Under my byline

Capital view

Posted in Architecture/Design, Living by Rrishi on 25 April 2009

Even in flat, dusty, noisy and low-rise Delhi, there are homes from which you can, unexpectedly, get a bit of the “big picture”

Tank, temple and Ridge (c) V Anand Sankar 2009

“They have nibbled,” says J P S Uberoi, “but their nibbles are not that bad.” He means the public sector organisations which control, and nibble at, the slice of the forested Northern Ridge that he overlooks. The building in which the Uberois live meets the requirements, he says, of traditional Indian ideas of geography: it is on high ground, built on “the only bedrock between Pakistan and the Chittagong Hills”, and has a (covered) water tank next to a temple — right below his balcony. “The monkeys are a pest for me,” he says, “but not for the people who come to the temple.” Back in the 1970s, he remembers, on the Ridge his children saw jackals and “the dormitory of the last wild pig”.

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India Gate and government flats (c) V Anand Sankar 2009J N Stadium and India Gate (c) V Anand Sankar 2009.

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From the bedroom window (c) V Anand Sankar 2009For two hours each night, the spotlit India Gate glows like a jewel in the windows of Arun and Neeru Kapoor’s flat. They live at the top of an apartment tower north of Rajpath, in one of the very few flats which look down onto the Central Vista. There’s nothing before them but the leafy plain of New Delhi, interrupted by the occasional tall building. On clear days they can see the Qutb Minar. Tonight India Gate faces a mild challenge from Nehru stadium, white-lit for some occasion, and the distant sparkle of a fireworks display. “I enjoy the view the most,” says Mr Kapoor, who works from home. “In the daytime it is the best — lots of greenery, birds, parakeets. I have my morning tea in front of the window.”

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Kishangarh, with Qutb Minar poking up to left (c) V Anand Sankar 2009Planes lining up (c) V Anand Sankar 2009

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Ronald Laloo looks over a jumble of rooftops in Kishangarh near Vasant Kunj in south Delhi. There’s always something happening on the roofs and balconies and in the windows of the hundreds of houses and apartments — a forest of kites on strings, children playing, adults working or chatting. To the left is the Qutb Minar, to the right the big Chhattarpur temples and an enormous triangle of grassy parkland. In the sky, planes queue up to land at the airport. It’s not a beautiful view, but a lively and endlessly entertaining one. “I’m not the kind to sit and stare into space,” says Laloo, “but when I stand here I stand for a while.”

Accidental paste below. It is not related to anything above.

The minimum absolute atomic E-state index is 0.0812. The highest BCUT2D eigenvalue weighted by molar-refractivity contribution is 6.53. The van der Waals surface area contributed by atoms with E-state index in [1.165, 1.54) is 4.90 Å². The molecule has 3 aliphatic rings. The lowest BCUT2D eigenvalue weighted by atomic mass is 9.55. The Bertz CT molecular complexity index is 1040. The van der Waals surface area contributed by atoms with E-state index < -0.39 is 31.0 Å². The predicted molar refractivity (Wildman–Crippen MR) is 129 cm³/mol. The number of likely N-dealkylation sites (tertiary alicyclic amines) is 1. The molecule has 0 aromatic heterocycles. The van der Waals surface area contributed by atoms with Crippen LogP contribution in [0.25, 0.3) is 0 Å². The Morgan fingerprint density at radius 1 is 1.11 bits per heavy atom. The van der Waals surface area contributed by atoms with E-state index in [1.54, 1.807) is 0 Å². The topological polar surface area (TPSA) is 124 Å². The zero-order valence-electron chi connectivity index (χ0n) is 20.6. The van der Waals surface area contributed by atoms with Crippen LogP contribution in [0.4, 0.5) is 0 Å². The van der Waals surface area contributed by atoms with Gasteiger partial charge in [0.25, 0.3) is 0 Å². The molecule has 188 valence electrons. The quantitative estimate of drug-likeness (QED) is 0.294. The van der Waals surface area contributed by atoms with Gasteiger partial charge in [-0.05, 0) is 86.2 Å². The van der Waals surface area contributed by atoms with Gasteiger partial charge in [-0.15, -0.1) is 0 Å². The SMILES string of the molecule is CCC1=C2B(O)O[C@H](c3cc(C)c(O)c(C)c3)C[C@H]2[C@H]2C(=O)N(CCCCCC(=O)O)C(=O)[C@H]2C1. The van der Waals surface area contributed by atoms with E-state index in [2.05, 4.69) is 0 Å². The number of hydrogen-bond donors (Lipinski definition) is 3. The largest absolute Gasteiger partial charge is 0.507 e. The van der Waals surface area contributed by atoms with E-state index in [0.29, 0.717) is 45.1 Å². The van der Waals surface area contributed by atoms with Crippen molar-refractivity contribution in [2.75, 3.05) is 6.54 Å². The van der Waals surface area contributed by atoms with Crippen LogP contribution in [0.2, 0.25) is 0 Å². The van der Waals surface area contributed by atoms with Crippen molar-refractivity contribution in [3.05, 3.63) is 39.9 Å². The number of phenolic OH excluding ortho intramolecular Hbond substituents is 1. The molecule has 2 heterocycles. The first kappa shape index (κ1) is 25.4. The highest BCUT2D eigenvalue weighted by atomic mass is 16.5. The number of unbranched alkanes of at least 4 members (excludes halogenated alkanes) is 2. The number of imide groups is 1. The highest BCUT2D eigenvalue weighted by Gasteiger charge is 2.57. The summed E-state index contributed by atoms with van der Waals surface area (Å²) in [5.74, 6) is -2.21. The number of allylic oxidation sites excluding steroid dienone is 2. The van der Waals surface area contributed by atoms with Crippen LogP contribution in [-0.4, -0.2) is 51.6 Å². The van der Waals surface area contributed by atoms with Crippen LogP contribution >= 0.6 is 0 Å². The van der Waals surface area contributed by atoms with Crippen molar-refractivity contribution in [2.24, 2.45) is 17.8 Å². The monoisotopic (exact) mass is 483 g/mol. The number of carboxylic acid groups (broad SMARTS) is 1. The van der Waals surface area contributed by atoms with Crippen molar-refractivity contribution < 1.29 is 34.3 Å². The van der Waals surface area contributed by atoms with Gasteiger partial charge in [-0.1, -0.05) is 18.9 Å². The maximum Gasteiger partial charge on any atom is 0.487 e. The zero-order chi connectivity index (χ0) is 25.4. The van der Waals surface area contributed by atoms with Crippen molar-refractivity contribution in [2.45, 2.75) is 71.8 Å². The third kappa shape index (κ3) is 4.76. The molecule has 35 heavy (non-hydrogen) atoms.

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Anil Gautam with his son Rajnish on their terrace (c) V Anand Sankar 2009Overlooking the sari wholesalers' lane (c) V Anand Sankar 2009

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“Today’s the mayor election,” says Anil Gautam, “That’s why the road is clear.” We’re standing on his rooftop just behind the Town Hall, off Chandni Chowk in Old Delhi. The Gautams are long-term residents, the pardada having purchased this house in 1905. They’re unusually lucky in Old Delhi to be facing a broad street across which is a large park. Gautam points to certain full-grown trees and tells us which trees used to stand in their place. Yet crowd and commerce are never far: to the left is a long, narrow gali for sari and suiting wholesalers, and on the terrace behind stacks of shiny sari boxes are glittering in the sun.

(Photos all courtesy V Anand Sankar)

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2 Responses

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  1. Thinking Cramps said, on 26 April 2009 at 3:00 pm

    My house was in the heart of Hauz Khas, on the 1st floor, and yet the view from the balcony was a slice of life. People, low-rise homes, a cassia tree in yellow bloom, and the curve of a medieval monument’s dome some 200 meters away, all from the vantage point of a balcony under a tree that unleashed ants, sap, and pleasant shade over us.

  2. Rrishi said, on 27 April 2009 at 1:22 am

    That’s a great view. Sure, trees and monuments look good from the windows, but the kaleidoscopic fun of a slice of life view can be thrilling. Someone I knew lived in Katwaria Sarai in two little rooms on the first floor, overlooking a narrow lane — great fun to watch the passing back and forth. At one point my host leaned over and yelled down for tea and pakoras or some such thing, and they were delivered immediately!


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